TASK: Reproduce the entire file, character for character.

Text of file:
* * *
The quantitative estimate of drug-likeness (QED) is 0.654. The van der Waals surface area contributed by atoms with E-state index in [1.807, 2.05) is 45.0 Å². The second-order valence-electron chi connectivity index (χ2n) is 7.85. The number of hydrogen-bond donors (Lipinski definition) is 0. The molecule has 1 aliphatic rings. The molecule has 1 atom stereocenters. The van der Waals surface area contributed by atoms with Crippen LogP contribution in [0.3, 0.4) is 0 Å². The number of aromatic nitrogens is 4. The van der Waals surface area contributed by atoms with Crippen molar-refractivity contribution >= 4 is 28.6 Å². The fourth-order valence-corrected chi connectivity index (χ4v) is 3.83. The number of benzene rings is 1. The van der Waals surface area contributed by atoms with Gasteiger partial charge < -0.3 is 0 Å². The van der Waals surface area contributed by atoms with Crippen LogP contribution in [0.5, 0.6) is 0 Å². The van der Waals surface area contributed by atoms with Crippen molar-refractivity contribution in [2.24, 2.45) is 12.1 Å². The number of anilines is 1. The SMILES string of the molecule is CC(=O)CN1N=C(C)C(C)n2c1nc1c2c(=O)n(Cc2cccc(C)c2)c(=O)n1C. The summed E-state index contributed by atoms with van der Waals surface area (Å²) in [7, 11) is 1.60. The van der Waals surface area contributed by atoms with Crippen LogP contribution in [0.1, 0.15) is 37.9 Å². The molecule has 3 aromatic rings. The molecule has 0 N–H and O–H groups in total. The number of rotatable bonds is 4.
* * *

The quantitative estimate of drug-likeness (QED) is 0.654. The van der Waals surface area contributed by atoms with E-state index in [1.807, 2.05) is 45.0 Å². The second-order valence-electron chi connectivity index (χ2n) is 7.85. The number of hydrogen-bond donors (Lipinski definition) is 0. The molecule has 1 aliphatic rings. The molecule has 1 atom stereocenters. The van der Waals surface area contributed by atoms with Crippen LogP contribution in [0.3, 0.4) is 0 Å². The number of aromatic nitrogens is 4. The van der Waals surface area contributed by atoms with Crippen molar-refractivity contribution >= 4 is 28.6 Å². The fourth-order valence-corrected chi connectivity index (χ4v) is 3.83. The number of benzene rings is 1. The van der Waals surface area contributed by atoms with Gasteiger partial charge < -0.3 is 0 Å². The van der Waals surface area contributed by atoms with Crippen LogP contribution in [0.5, 0.6) is 0 Å². The van der Waals surface area contributed by atoms with Crippen molar-refractivity contribution in [2.24, 2.45) is 12.1 Å². The number of anilines is 1. The SMILES string of the molecule is CC(=O)CN1N=C(C)C(C)n2c1nc1c2c(=O)n(Cc2cccc(C)c2)c(=O)n1C. The summed E-state index contributed by atoms with van der Waals surface area (Å²) in [7, 11) is 1.60. The van der Waals surface area contributed by atoms with Crippen LogP contribution in [0.1, 0.15) is 37.9 Å². The molecule has 3 aromatic rings. The molecule has 0 N–H and O–H groups in total. The number of rotatable bonds is 4.